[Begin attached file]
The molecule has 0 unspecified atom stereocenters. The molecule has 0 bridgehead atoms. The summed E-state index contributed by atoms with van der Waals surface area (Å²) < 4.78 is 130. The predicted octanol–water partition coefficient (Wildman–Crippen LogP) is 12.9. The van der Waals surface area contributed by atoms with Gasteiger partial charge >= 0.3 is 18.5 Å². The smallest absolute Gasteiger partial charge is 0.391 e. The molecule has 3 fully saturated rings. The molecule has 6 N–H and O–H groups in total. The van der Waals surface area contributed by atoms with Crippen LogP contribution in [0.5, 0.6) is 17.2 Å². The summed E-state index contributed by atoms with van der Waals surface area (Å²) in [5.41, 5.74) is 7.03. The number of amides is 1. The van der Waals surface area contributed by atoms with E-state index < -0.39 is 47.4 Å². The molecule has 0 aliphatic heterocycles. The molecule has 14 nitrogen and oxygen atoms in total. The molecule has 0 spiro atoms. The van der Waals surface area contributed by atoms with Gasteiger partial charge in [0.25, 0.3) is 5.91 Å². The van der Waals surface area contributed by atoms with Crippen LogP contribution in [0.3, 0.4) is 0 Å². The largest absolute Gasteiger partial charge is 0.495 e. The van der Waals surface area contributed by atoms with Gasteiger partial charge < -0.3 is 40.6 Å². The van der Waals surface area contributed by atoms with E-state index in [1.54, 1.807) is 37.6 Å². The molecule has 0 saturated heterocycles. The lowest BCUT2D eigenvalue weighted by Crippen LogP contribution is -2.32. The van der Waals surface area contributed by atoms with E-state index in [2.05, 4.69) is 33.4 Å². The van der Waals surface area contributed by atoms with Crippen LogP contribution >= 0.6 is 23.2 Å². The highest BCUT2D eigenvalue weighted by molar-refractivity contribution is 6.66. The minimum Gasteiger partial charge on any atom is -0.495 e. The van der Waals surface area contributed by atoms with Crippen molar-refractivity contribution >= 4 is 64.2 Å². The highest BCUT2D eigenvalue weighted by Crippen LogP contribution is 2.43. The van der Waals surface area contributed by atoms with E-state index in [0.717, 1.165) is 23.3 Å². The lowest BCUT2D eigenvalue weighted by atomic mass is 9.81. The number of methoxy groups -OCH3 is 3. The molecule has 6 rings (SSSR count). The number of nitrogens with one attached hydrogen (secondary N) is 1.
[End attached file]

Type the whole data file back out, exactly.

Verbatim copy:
The molecule has 0 unspecified atom stereocenters. The molecule has 0 bridgehead atoms. The summed E-state index contributed by atoms with van der Waals surface area (Å²) < 4.78 is 130. The predicted octanol–water partition coefficient (Wildman–Crippen LogP) is 12.9. The van der Waals surface area contributed by atoms with Gasteiger partial charge >= 0.3 is 18.5 Å². The smallest absolute Gasteiger partial charge is 0.391 e. The molecule has 3 fully saturated rings. The molecule has 6 N–H and O–H groups in total. The van der Waals surface area contributed by atoms with Crippen LogP contribution in [0.5, 0.6) is 17.2 Å². The summed E-state index contributed by atoms with van der Waals surface area (Å²) in [5.41, 5.74) is 7.03. The number of amides is 1. The van der Waals surface area contributed by atoms with E-state index < -0.39 is 47.4 Å². The molecule has 0 aliphatic heterocycles. The molecule has 14 nitrogen and oxygen atoms in total. The molecule has 0 spiro atoms. The van der Waals surface area contributed by atoms with Gasteiger partial charge in [0.25, 0.3) is 5.91 Å². The van der Waals surface area contributed by atoms with Crippen LogP contribution in [0.3, 0.4) is 0 Å². The largest absolute Gasteiger partial charge is 0.495 e. The van der Waals surface area contributed by atoms with Gasteiger partial charge < -0.3 is 40.6 Å². The van der Waals surface area contributed by atoms with E-state index in [1.54, 1.807) is 37.6 Å². The molecule has 0 saturated heterocycles. The lowest BCUT2D eigenvalue weighted by Crippen LogP contribution is -2.32. The van der Waals surface area contributed by atoms with E-state index in [2.05, 4.69) is 33.4 Å². The van der Waals surface area contributed by atoms with Crippen LogP contribution >= 0.6 is 23.2 Å². The highest BCUT2D eigenvalue weighted by molar-refractivity contribution is 6.66. The minimum Gasteiger partial charge on any atom is -0.495 e. The van der Waals surface area contributed by atoms with Crippen molar-refractivity contribution >= 4 is 64.2 Å². The highest BCUT2D eigenvalue weighted by Crippen LogP contribution is 2.43. The van der Waals surface area contributed by atoms with E-state index in [0.717, 1.165) is 23.3 Å². The lowest BCUT2D eigenvalue weighted by atomic mass is 9.81. The number of methoxy groups -OCH3 is 3. The molecule has 6 rings (SSSR count). The number of nitrogens with one attached hydrogen (secondary N) is 1.